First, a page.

The Rainbow Cards Project Has Our Heart This New Year!

The Rainbow Cards Project Has Our Heart This New Year!

The LGBT+ community lacks acceptance. This is the most basic thing the community has to live with. And the holiday season only reminds us all how much pressure hangs over us. But this Bi-trans man decided to burst the glum and do something beautiful to wish thousands of people a very merry Christmas! Thanks to his rainbow cards project.

Ellis Roberts-Wright, a young 21-year-old started the Rainbow Cards Project four years ago and has managed to spread happiness and joy ever since!

The Rainbow Cards Project

Ellis Roberts-Wright runs the project out of his house in Axminster, England. This year, he sent out over eight thousand cards to LGBT+ individuals! The individuals who were disowned by their families and spread a little cheer in their lives.

The rainbow cards project
Image Courtesy: Twitter

His decision to do this for the LGBT+ individuals was a consequence of a series of problems he faced. According to LGBTQ Nation, he spent a whole year recuperating in bed from myalgic encephalomyelitis, before he began the project. Myalgic encephalomyelitis is a chronic fatigue syndrome that made it impossible for him to feed himself or hold a conversation.

His physical health was extremely bad. His parents had to feed him and take extensive care of him. And when he was going through a difficult time, his friends sent him letters. He was so moved by their love that he began to think of other LGBT+ individuals who did not have supportive families. Even though his parents were the accepting kind, and took his coming out well. He knew not everyone was as lucky as him.

He told DevonLive, “Not getting Christmas cards is a symptom of a much larger rejection, it’s not the Christmas cards, it’s that their family doesn’t love and support them anymore.”

Pause The Isolation

He further explained that his cards are sometimes the only ones a few people have ever gotten. And a few write back to his P.O. box. They thank him for his kindness and tear up while appreciating him. While some of them even told him that this card saved them after years of isolation.

Most of those who receive the cards are from the United States and Britain and other countries where being gay is considered illegal. He said, “For trans recipients, it’s quite a big thing. A lot of them don’t have people in their life who call them by their own name, or address them by the right pronoun.”

The rainbow cards project
Image Courtesy: The LADbible


Ellis Roberts-Wright is among the lucky people who had an accepting family. And he took the chance to do something for the community knowing their drawbacks. Cards are one of the most underrated things we know of now. But receiving cards during Christmas is an extremely popular ritual practiced across borders. And the project is a great way to spread cheer but not too much to trigger the blues that come with the holiday season. And it designed to only send cards to people who register on the website.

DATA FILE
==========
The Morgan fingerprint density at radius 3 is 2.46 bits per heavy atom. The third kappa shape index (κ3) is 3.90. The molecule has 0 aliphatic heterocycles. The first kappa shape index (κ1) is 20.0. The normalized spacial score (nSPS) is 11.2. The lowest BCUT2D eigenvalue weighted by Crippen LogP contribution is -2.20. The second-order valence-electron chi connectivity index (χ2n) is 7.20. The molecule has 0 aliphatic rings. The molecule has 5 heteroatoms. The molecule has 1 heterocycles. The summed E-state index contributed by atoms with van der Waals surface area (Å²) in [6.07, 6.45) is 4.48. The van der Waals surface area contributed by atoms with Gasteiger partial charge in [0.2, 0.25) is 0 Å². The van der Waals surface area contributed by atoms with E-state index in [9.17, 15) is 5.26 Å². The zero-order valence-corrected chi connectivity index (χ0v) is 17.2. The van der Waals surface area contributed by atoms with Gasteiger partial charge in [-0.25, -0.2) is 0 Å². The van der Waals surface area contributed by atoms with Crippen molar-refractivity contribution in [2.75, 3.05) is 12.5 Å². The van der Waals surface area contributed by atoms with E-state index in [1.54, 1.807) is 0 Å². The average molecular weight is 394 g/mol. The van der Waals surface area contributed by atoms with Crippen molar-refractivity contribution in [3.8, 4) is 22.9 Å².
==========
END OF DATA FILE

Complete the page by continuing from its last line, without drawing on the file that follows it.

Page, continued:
Card For Every Occasion

The rainbow card project does not limit itself to Christmas. Even though over 8000 cards were sent out this year. But to receive a card, people have to provide an address on the Rainbow Cards Project website. And that is all. Ellis Roberts-Wright will definitely send them a card! He also sends out birthday cards and other holidays if people want it.

The rainbow cards project
Image Courtesy: Pink News


He says, “I knew I could never replace someone’s relatives, but I figured I could reach out with a little kindness and help them feel like a part of a bigger family; a family that doesn’t care who they love or how they identify – the international, multi-racial, hundred-language-speaking family that so many of us find within the LGBTQ+ community.”

People are also encouraged to donate and send a card themselves. This is the aim of the project.

At The Rainbow Cards Project, we believe that small gestures can have big impacts, so our aim is to combat the isolation, prejudice, and fear LGBTQ+ people often face, one card at a time.

The project addresses the problem of ostracisation and unacceptance one card at a time. The project is driven to help people feel more accepted in society. And even though people who sign up know what they are signing up for, it becomes a two-way street that allows people to take care of themselves. Be enough and more which in itself is something to say.

The world needs more people like Ellis Roberts-Wright and his Rainbow Cards project that allows the community to meet the needs of the community. The option to be self-sufficient and giving. What other things can we set up to help the community do better on their own? To feel acknowledged and loved? Let us know your ideas and wishes for the community and help us build a platform where you can voice out your opinions!


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